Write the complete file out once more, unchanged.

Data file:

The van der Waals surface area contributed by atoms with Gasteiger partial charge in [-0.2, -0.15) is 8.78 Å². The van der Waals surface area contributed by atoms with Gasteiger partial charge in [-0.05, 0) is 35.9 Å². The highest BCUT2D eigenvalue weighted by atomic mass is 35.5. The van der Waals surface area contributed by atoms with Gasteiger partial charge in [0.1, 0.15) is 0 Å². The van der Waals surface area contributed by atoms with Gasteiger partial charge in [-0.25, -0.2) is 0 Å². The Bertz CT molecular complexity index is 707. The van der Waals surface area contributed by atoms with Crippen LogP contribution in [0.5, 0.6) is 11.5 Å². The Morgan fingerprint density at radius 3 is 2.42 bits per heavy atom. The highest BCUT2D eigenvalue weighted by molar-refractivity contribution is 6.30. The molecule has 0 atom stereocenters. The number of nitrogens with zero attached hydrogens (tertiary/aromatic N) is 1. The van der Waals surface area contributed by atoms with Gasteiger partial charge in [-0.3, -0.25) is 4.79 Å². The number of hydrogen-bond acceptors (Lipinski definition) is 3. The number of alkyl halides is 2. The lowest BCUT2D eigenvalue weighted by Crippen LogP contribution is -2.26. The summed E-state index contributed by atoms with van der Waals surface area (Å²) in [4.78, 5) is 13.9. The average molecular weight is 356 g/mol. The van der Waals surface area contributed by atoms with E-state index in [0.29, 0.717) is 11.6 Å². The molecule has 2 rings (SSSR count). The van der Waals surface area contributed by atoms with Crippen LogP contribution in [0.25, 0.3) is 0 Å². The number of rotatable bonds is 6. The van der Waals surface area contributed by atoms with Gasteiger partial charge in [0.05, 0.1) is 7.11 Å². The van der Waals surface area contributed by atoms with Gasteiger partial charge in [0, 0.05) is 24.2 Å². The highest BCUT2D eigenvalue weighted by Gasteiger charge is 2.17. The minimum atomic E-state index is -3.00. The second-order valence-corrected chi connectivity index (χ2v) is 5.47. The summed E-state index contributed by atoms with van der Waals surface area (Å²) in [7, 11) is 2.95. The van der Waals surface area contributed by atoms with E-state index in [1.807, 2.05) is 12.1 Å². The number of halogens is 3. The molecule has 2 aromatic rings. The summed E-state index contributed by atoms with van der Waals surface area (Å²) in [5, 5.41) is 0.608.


The van der Waals surface area contributed by atoms with Gasteiger partial charge in [-0.2, -0.15) is 8.78 Å². The van der Waals surface area contributed by atoms with Gasteiger partial charge in [-0.05, 0) is 35.9 Å². The highest BCUT2D eigenvalue weighted by atomic mass is 35.5. The van der Waals surface area contributed by atoms with Gasteiger partial charge in [0.1, 0.15) is 0 Å². The van der Waals surface area contributed by atoms with Gasteiger partial charge in [-0.25, -0.2) is 0 Å². The Bertz CT molecular complexity index is 707. The van der Waals surface area contributed by atoms with Crippen LogP contribution in [0.5, 0.6) is 11.5 Å². The Morgan fingerprint density at radius 3 is 2.42 bits per heavy atom. The highest BCUT2D eigenvalue weighted by molar-refractivity contribution is 6.30. The molecule has 0 atom stereocenters. The number of nitrogens with zero attached hydrogens (tertiary/aromatic N) is 1. The van der Waals surface area contributed by atoms with Gasteiger partial charge in [-0.3, -0.25) is 4.79 Å². The number of hydrogen-bond acceptors (Lipinski definition) is 3. The number of alkyl halides is 2. The lowest BCUT2D eigenvalue weighted by Crippen LogP contribution is -2.26. The summed E-state index contributed by atoms with van der Waals surface area (Å²) in [4.78, 5) is 13.9. The average molecular weight is 356 g/mol. The van der Waals surface area contributed by atoms with E-state index in [0.29, 0.717) is 11.6 Å². The molecule has 2 rings (SSSR count). The van der Waals surface area contributed by atoms with Crippen LogP contribution in [0.25, 0.3) is 0 Å². The number of rotatable bonds is 6. The van der Waals surface area contributed by atoms with Gasteiger partial charge in [0.05, 0.1) is 7.11 Å². The van der Waals surface area contributed by atoms with Gasteiger partial charge in [0, 0.05) is 24.2 Å². The highest BCUT2D eigenvalue weighted by Gasteiger charge is 2.17. The minimum atomic E-state index is -3.00. The second-order valence-corrected chi connectivity index (χ2v) is 5.47. The summed E-state index contributed by atoms with van der Waals surface area (Å²) in [7, 11) is 2.95. The van der Waals surface area contributed by atoms with E-state index in [1.807, 2.05) is 12.1 Å². The number of halogens is 3. The molecule has 2 aromatic rings. The summed E-state index contributed by atoms with van der Waals surface area (Å²) in [5, 5.41) is 0.608.